Beer hall putsch – Frank McNally on the Free State Army Mutiny of 1924

The threat of a coup lasted until the early hours of March 19th

On the night of March 6th,1924, two senior officers in the Free State Army presented an ultimatum to government: remove the Army Council and abandon plans for mass demobilisation or face unspecified consequences.

When the executive president, WT Cosgrave, read the letter to the Dáil a few days later, he called it a “challenge to the democratic foundations of the State and [as such] the concern of every Deputy, of every party, and of every citizen”. But for a man who had been through a lot during the troubled years, this was one crisis too many. Cosgrave promptly took sick leave for a week and left Kevin O’Higgins, his minister for justice and the strong man of Government, in effective charge.

The threat of a coup lasted until the early hours of March 19th when Free State troops surrounded Liam Devlin’s pub and grocery store in Parnell Street, where a group of rebel officers had gathered to discuss their plans. What used to be Devlin’s is now the location of one of Dublin’s newer hotels, the Point A. And there, on Wednesday morning – the centenary of the ultimatum – I was a given what my host Des Gunning called a short walking tour of the site – from the hotel’s front door to the café inside – in the company John Healy, a grandson of Devlin.

The context of the 1924 mutiny, as Gunning explained over coffee, was the extraordinary militarisation of Ireland in the previous two years, when the national Army swelled to 55,000 men.

This was clearly untenable, so minister of defence Richard Mulcahy set about reducing the number to 17,000. There were, however, opposing factions involved and the demobilisation plan unsettled the fault lines. Mulcahy was head of a group of generals from the old Irish Republican Brotherhood, whose members had benefited from his influence.

The ultimatum’s signatories, meanwhile – Major Gen Liam Tobin and Col Charlie Dalton – were members of a new Irish Republican Army Organisation, set up in late 1922, which considered the Army command insufficiently “patriotic”.

Their objections included the high number of former British army men recruited to the officer corps. But Tobin’s misgivings were further heightened by the knowledge that his own job would be scrapped under Mulcahy’s plans. Also centrally involved in the drama was the minister for industry and commerce, Joe McGrath, who sympathised with the IRAO and whose house was searched during the crisis, under Mulcahy’s orders.

Devlin’s pub and shop, a four-storey building opposite the Rotunda Hospital, had played a central part in the War of Independence as a meeting place for Michael Collins’s intelligence gathering operation, with regular visitors including his man in Dublin Castle, Ned Broy.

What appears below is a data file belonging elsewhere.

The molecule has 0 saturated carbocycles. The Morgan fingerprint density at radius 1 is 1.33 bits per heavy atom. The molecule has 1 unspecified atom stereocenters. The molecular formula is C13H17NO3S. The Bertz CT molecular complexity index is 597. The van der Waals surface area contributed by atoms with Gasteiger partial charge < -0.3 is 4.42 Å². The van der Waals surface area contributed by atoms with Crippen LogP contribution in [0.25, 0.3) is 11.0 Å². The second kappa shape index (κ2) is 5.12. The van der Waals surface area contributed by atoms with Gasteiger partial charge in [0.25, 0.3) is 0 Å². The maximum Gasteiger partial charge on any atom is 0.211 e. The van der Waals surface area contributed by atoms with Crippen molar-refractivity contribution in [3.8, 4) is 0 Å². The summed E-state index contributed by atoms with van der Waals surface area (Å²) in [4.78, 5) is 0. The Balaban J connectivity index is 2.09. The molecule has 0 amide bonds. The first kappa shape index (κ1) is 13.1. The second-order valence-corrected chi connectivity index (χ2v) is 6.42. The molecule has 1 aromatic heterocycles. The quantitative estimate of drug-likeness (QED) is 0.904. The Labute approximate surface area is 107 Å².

But it was also where the 1924 crisis came to a head on the evening of 18th March 1924. Then, according to The Irish Times, “about forty men in conclave”, including Tobin and Dalton, met in an upstairs room. At about 9pm, troops ordered by Mulcahy, who had not informed the government, first attempted to rush the room but were warned off. They then instead threw a cordon around the building, with machine guns trained on the entrance.

During several tense hours that followed, McGrath made a theatrical appearance at the scene, negotiating with those inside and drawing newspaper comparisons with the role Winston Churchill had played during the siege of Sidney Street in London years before.

Some of the rebels took to the roof. A large crowd watched from the street below. Shots were fired eventually, but only in warning, it seems, although a few were reported to be of unknown origin.

The standoff ended between 3am and 4am, when most of those inside surrendered peacefully. Tobin and Dalton somehow escaped, perhaps (suggests John Healy) through tunnels below the pub.

In the compromise that followed, no charges were levelled against the mutineers. The government merely ordered an inquiry and demanded the resignations of the army council, causing Mulcahy to resign in protest and strengthening O’Higgins’s reputation.

McGrath had already handed in his resignation, it emerged, and persuaded other like-minded TDs to do so, precipitating nine byelections, which they fought under the banner of the National Party, confident of regaining seats.

In an early lesson on the complexities of the new transferrable vote system, they all lost. With the benefit of transfers, the ruling Cumann na nGaedheal won seven of the by-elections. Sinn Féin took the other two.

Not for the first time, the Rotunda Hospital had enjoyed (dangerous) ringside seats to a national drama. Not for the first time also, as Des Gunning jokes, expectant mothers witnessed the metaphorical birth-pangs of a nation while themselves enduring the real thing. As for Liam Devlin, according to his grandson, the Derry-born publican sold his Parnell Street premises soon after. He went on to have a short and successful career in construction, building Dublin’s first “garden city” suburb at Marino.

In the interim, he had also bought a small toffee factory. And he would later make his real fortune, thanks in part to the recent output of the Rotunda, from creating “Ireland’s largest children’s confectionary company”.

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